Article: article from journal or magazin.
On the role of kerato-epithelin in the pathogenesis of 5q31-linked corneal dystrophies.
Investigative ophthalmology & visual science
Publication types: Journal Article ; Research Support, Non-U.S. Gov't - Publication Status: ppublish
PURPOSE: Recently, the authors identified a gene, BIGH3, in which different mutations cause a group of hereditary corneal dystrophies: lattice type I and IIIA (CDLI and CDLIIIA), granular Groenouw type I (CDGGI), Avellino (CDA), and Reis-Bücklers' (CDRB). All these disorders are characterized by the progressive accumulation of corneal deposits with different structural organization. Experiments were conducted to determine the role of kerato-epithelin (KE), the product of BIGH3, in the pathogenesis of the diseases. METHODS: KE-15 and KE-2, two rabbit antisera raised against peptides from the 69-364 and 426 - 682 amino acid regions of KE respectively, were used for immunohistology of the corneas obtained after keratoplasty in six CDLI patients, three CDGGI patients, and one CDA patient. RESULTS: The nonamyloid deposits observed in CDGGI stained intensively with KE-15 and KE-2, whereas the amyloid deposits in all analyzed CDLI corneas reacted to KE-2 but not to KE-15. In the CDA cornea, where amyloid and nonamyloid inclusions were present, positive staining with both antisera was observed. CONCLUSIONS: Pathologic amyloid and nonamyloid deposits observed in CDLI, CDGGI-, and CDA-affected corneas are caused by KE accumulation. Different staining patterns of amyloid and nonamyloid deposits observed with antibodies against the amino and carboxyl termini of KE suggest that two mechanisms of KE misfolding are implicated in the pathogenesis of 5q31-linked corneal dystrophies.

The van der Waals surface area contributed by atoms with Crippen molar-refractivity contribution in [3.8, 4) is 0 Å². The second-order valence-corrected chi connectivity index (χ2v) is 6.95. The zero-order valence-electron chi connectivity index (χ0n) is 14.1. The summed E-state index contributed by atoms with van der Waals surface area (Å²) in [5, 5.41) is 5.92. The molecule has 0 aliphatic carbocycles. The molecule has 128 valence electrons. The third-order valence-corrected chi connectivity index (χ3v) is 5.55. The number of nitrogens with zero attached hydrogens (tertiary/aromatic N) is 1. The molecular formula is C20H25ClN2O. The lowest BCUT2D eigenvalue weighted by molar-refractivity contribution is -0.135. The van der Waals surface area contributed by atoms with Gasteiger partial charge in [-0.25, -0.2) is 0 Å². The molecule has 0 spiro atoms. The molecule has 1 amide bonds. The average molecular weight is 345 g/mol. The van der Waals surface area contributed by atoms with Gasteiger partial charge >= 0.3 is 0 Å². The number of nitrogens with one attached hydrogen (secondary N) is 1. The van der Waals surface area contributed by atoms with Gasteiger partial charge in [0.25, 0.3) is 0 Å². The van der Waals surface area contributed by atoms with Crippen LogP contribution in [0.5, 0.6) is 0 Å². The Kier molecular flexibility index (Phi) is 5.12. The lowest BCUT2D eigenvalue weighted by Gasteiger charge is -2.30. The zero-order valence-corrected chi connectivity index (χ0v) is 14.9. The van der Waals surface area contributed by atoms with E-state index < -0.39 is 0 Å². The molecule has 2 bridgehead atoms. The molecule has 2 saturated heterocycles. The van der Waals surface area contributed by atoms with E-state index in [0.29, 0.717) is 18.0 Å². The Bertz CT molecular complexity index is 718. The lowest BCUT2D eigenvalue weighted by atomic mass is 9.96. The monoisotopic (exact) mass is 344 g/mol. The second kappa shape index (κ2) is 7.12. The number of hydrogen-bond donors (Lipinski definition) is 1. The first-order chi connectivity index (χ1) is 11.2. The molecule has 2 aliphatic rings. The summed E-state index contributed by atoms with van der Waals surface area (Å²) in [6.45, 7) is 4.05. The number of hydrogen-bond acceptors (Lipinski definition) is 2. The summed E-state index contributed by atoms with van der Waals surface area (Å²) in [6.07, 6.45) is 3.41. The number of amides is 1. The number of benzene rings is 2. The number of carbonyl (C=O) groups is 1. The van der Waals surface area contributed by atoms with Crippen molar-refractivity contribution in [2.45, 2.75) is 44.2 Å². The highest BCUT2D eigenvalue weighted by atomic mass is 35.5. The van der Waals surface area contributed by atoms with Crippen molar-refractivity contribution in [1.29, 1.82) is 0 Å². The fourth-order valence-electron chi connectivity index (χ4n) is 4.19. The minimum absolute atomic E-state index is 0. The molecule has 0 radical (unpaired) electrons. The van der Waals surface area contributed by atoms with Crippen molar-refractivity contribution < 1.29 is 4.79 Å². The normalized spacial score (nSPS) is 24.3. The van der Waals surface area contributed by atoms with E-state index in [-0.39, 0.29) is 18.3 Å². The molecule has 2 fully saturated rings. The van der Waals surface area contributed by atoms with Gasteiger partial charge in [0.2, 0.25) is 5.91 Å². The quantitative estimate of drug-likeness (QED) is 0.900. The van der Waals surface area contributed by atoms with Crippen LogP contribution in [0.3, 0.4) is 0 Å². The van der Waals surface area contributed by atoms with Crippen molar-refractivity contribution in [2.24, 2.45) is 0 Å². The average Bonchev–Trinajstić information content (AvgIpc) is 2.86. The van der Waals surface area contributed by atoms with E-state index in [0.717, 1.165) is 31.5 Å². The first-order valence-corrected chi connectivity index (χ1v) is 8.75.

Amyloid, Animals, Blotting, Western, Cells, Cultured, Chromosomes, Human, Pair 5, Cornea, Corneal Dystrophies, Hereditary, DNA Primers, Extracellular Matrix Proteins, Fibroblasts, Humans, Immunoenzyme Techniques, Keratoplasty, Penetrating, Linkage (Genetics), Mutation, Missense, Neoplasm Proteins, Peptide Fragments, Rabbits, Transforming Growth Factor beta
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